The Valuation Office Agency (VOA) determines business rates for firms in England and Wales, and made the changes as a result of a previous Supreme Court ruling which considered how different storeys under common occupation in the same block are assessed for business rates purposes.
Business rates are calculated separately in Scotland, using the rateable value which is set by a local assessor, and the 'poundage rate' which is set by the Scottish government. For 2017/18, a Large Business Supplement of 2.6p is being added to all business properties with a rateable value of £51,000 or more.
Commenting on the so-called staircase tax, Ms Morgan said: 'It seems unfair to tax businesses differently depending solely on whether the staircases between their rooms are communal or private.
'It seems particularly unfair for the increase in rates to be backdated.'
Mike Cherry, National Chairman of the Federation of Small Businesses (FSB), said: 'No small business should receive a sudden tax hike of 5,000% simply because a workplace has been separated, for years, by a communal area, stairway or lift.
'Some small business owners are discussing whether to knock holes in their walls or stick a staircase on the outside of their premises.
'This is no way to run a tax system in the 20th century, let alone the 21st. Ministers have the power to provide relief, and they should do this urgently - to correct this defect in the UK tax system.'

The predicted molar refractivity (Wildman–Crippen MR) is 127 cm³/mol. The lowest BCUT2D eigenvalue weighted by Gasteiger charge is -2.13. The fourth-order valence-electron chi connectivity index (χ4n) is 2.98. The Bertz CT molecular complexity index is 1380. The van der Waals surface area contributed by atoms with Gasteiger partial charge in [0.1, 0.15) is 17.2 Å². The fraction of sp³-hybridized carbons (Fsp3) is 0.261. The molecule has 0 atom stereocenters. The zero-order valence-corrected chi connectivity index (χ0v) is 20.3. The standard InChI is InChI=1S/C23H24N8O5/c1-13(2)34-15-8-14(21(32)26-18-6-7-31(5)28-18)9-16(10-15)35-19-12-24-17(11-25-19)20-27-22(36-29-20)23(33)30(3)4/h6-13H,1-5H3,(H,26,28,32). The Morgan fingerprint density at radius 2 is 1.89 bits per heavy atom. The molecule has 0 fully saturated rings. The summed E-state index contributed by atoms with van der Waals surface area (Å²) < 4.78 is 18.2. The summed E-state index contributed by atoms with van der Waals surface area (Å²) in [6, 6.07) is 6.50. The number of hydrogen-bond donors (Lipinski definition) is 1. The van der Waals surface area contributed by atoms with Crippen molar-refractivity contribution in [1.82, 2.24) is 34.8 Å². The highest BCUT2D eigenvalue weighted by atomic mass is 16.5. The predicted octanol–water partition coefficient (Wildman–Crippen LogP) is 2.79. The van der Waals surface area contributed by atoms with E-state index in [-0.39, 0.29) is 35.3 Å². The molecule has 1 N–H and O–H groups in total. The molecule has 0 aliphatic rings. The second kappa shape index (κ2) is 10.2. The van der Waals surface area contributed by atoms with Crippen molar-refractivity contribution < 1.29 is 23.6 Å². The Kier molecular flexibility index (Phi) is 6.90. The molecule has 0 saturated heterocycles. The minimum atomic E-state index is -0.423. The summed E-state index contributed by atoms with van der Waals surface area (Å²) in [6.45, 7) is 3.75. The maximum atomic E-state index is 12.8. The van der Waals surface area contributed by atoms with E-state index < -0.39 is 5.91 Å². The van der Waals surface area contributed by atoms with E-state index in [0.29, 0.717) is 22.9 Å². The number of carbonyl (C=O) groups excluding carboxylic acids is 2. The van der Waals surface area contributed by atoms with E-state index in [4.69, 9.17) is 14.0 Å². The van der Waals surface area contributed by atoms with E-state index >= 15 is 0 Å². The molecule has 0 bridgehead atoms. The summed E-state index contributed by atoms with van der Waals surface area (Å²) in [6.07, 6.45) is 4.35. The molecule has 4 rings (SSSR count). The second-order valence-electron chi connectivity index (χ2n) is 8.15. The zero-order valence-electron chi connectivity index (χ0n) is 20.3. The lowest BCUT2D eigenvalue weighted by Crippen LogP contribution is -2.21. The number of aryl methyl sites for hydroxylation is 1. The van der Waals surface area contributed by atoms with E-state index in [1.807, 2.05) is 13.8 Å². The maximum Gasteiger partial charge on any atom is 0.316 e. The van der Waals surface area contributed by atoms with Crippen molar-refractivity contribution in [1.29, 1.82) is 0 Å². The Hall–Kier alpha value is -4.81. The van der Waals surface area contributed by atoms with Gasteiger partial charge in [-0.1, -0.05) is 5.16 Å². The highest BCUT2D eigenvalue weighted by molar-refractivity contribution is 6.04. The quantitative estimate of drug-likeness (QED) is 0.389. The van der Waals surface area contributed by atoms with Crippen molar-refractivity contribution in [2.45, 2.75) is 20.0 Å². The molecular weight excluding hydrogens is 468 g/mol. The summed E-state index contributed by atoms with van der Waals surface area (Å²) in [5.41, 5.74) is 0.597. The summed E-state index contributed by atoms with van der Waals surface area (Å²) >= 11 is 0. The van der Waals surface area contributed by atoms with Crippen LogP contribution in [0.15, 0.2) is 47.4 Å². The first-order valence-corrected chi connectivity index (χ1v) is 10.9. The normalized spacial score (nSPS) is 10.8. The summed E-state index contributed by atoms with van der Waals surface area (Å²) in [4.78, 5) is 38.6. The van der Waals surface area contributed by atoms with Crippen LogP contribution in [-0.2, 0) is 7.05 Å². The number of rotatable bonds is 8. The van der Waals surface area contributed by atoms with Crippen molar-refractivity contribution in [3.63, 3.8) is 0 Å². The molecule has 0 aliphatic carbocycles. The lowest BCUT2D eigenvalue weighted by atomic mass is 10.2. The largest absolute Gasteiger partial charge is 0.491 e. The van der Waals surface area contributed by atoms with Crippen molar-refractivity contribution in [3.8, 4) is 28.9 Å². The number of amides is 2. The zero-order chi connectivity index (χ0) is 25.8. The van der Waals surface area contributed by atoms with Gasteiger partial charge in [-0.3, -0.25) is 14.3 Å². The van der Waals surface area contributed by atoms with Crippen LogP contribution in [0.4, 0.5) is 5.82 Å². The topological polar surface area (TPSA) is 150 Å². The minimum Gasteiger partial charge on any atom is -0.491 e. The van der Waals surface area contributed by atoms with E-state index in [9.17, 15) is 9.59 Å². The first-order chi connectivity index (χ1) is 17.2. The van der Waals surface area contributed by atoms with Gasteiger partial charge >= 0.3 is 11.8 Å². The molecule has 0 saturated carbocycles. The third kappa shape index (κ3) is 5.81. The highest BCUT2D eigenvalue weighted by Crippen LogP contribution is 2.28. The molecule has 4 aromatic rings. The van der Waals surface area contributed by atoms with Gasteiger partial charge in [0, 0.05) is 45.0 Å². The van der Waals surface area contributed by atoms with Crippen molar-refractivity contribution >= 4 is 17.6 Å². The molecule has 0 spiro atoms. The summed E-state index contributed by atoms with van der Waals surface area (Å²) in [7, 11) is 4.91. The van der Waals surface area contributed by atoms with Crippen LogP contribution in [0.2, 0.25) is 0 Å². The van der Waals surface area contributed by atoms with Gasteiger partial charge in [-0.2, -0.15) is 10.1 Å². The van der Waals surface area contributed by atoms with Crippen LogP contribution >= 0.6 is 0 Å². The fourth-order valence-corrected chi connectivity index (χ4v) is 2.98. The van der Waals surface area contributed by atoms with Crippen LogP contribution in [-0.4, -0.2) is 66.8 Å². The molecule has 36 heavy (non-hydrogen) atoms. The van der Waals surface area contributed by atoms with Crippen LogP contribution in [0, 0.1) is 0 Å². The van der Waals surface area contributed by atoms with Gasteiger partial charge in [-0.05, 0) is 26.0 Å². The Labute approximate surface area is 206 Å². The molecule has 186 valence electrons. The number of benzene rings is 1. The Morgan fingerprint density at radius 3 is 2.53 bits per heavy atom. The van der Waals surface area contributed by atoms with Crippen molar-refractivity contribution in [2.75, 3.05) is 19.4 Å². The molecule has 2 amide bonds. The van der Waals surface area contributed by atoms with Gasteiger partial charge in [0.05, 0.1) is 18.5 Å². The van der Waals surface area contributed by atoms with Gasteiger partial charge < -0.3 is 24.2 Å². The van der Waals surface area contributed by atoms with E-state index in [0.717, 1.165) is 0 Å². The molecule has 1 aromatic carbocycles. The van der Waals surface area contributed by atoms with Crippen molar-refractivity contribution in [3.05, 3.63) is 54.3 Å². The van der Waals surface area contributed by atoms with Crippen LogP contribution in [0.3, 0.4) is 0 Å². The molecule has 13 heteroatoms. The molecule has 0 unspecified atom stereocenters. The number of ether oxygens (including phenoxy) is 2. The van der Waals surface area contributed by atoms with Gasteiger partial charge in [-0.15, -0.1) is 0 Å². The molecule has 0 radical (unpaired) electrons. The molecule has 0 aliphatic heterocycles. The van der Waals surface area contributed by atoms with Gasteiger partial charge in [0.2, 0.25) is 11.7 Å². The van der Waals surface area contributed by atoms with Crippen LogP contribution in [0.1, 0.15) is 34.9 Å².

ESSENTIAL TAX DATES FOR OCTOBER
Due date for payment of corporation tax for period ended 31 December 2016.
Deadline for notifying HMRC of new sources of taxable income or gains or liability to the High Income Child Benefit Charge for 2016/17 if no tax return has been issued.
Due date for income tax for the CT61 quarter to 30 September 2017.
Tax and NICs due under a 2016/17 PAYE Settlement Agreement.
PAYE, Student loan and CIS deductions are due for the month to 5 October 2017.
PAYE quarterly payments are due for small employers for the pay periods 6 July 2017 to 5 October 2017.
Deadline for submitting 'paper' 2016/17 self assessment returns.
Deadline for submission of 2016/17 self assessment returns if you require HMRC to compute your tax liability and/or if tax underpaid is to be collected by adjustment to your 2018/19 PAYE code.
QUOTE OF THE MONTH
'Small firms will be looking to the Chancellor to extend a lifeline at the Budget. In such a difficult trading environment, any new tax grabs or loss of relief for entrepreneurs would exacerbate existing challenges.'
Following the news that small business confidence has fallen, Mike Cherry, National Chairman of the Federation of Small Businesses, comments on small firms' Budget priorities.
WEBSITE OF THE MONTH
Key HR information for employers.
ON OUR WEBSITE
A wealth of resources for businesses
With topics ranging from capital allowances to the National Minimum Wage, the Your Business section of our site is a hub of essential information.
Useful information for individuals
For a comprehensive bank of guides covering self assessment, making a Will and much more, please visit the Your Money area of our website.
The latest hot topics from the world of business and tax
Why not take a look at the Hot Topics section of our website? Here we feature information on the latest topical business and tax issues.